This article was originally posted on garywhitehill.com
Entrepreneurship is different from most other career paths for one major reason. Change happens and fast! Of course you probably think you are adaptable but to truly succeed as an entrepreneur you will need to be even faster. Here are the reasons why, as well as a few tips on how to make it a little easier.
Opportunity Knocks When You Least Expect It
Most of the conventional wisdom about entrepreneurship would have you believe that entrepreneurs should plan, plot their progress, and plan some more. Planning is great, but sometimes, things will come at you out of left field, and you have to be ready to recognize the opportunity, and make the most of it, almost immediately.
For all the careful planning entrepreneurs do, ask anyone who has enjoyed success (from small business owner to VC-backed company), and they’re likely to tell you that there was a definite turning point. A suggestion, request, or contract that came along, that presented an opportunity that they just couldn’t refuse. It was probably unexpected, and might even have been something entirely new. Learning to seize those opportunities is what makes all the difference.
Good Sales People Are Fast on Their Feet
Maybe no one told you this yet, but when you get started in entrepreneurship, you also begin a career in sales. Except when you are an entrepreneur, you’re not hoping to make your sales target so that you can make a good commission; you’re selling so that your business will succeed.
Good salespeople think on their feet. If they notice a client pulling away from the product or service they’re pushing, they mentally change gears, and offer a different option. They keep that up until they find the item that the client is most interested in buying, and then they close the deal.
As a business owner and entrepreneur, you will need to be able to do exactly the same thing. With clients, suppliers, financiers and everyone else you meet. You’ll have to adjust your pitch almost instantaneously until you find the one that they want to hear. That takes some mighty fancy mental footwork.
What You Do Now Affects Your Entrepreneurial Future
There are many people out there who would like to make entrepreneurship their livelihood, but don’t have any big ideas. Some are stuck in jobs they can’t leave, and they think that being an entrepreneur is something other people do. Not so.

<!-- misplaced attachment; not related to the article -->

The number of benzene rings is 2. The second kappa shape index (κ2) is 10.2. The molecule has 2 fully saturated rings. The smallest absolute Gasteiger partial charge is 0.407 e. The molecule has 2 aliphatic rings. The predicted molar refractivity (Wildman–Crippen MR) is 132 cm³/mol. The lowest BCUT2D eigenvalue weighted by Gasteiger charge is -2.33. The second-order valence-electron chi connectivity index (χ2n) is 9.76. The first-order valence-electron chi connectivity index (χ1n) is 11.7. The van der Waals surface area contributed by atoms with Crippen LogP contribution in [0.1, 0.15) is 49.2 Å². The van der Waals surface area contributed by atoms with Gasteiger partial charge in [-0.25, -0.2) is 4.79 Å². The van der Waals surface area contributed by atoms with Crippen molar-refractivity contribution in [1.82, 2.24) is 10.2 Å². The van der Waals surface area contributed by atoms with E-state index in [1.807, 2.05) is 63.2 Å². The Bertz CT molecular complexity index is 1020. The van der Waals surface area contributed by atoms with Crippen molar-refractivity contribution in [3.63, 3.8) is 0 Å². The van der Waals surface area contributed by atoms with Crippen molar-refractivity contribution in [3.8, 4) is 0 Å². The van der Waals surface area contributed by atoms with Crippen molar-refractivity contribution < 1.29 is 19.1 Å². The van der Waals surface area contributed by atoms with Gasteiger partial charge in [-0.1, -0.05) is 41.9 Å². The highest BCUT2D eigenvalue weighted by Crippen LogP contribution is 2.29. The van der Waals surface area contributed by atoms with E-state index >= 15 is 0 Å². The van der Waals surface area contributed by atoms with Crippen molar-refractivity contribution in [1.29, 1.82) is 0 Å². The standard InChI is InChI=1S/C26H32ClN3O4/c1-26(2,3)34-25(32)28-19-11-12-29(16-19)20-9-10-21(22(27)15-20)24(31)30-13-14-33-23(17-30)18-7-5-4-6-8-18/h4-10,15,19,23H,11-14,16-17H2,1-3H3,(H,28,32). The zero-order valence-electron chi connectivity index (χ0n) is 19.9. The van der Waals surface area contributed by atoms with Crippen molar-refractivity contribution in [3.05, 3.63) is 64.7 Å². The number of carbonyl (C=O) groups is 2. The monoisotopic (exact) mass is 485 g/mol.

Even if you don’t have any ideas of your own, or you can’t afford to leave your job and dive right into entrepreneurship, there are business ideas you can use.
Take franchises for example. When new franchises become available, they’re often a lot cheaper than they will be five or ten years down the line. If you want to become an entrepreneur, then learning to choose a great franchise opportunity can be as important as coming up with a fantastic new idea of your own. Then again, you could take an old idea, and put your own spin on it.
The light bulb moment for most people comes when they realize that there’s plenty of money out there in the world. All entrepreneurship really is, is finding a way to get it from out there, into your pocket. Making split second decisions, and following your gut, is one way to make sure that happens.
How to Take Advantage of Opportunity
It’s all very well saying that you need to learn to pivot on a dime, and take advantage of opportunity, but it’s a lot harder to put into practice. Here are a few tips you can use to learn to recognize opportunity, and capitalize on it:
- Good entrepreneurs are tuned into opportunities. They listen to everything people say, even in passing. That way, they’re always ready to take advantage.
- If they have an idea, but they lack the business resources to pull it off, they figure out how to go about it. Great entrepreneurs never waste an idea – they work on it until they can take action.
- Just because you’re sure that your business idea is the answer to a specific problem; don’t discount other uses for it. Many great inventions were intended for something completely different to the use they eventually became famous for.
- Never pass up an opportunity. Whether its new franchises, or a business partnership offer, consider everything carefully. You never know when your big break will arrive.
So, if you’re dreaming of entrepreneurial success, start by learning to change course as new opportunities arise. Remember, business is fluid. Nothing is written in stone. Don’t be afraid of change. Embrace it!
As a successful, under-30 serial entrepreneur, Gary’s game-changing endeavors have been featured on television and in magazines and newspapers across the nation. Gary is a member of the AOL Small Business Board of Directors and the founder of New York Entrepreneur Week (NYEW), The Relentless Foundation and Whitehill International, each of which reflect his entrepreneurial drive and relentless energy. Visit his website and follow him on twitter.
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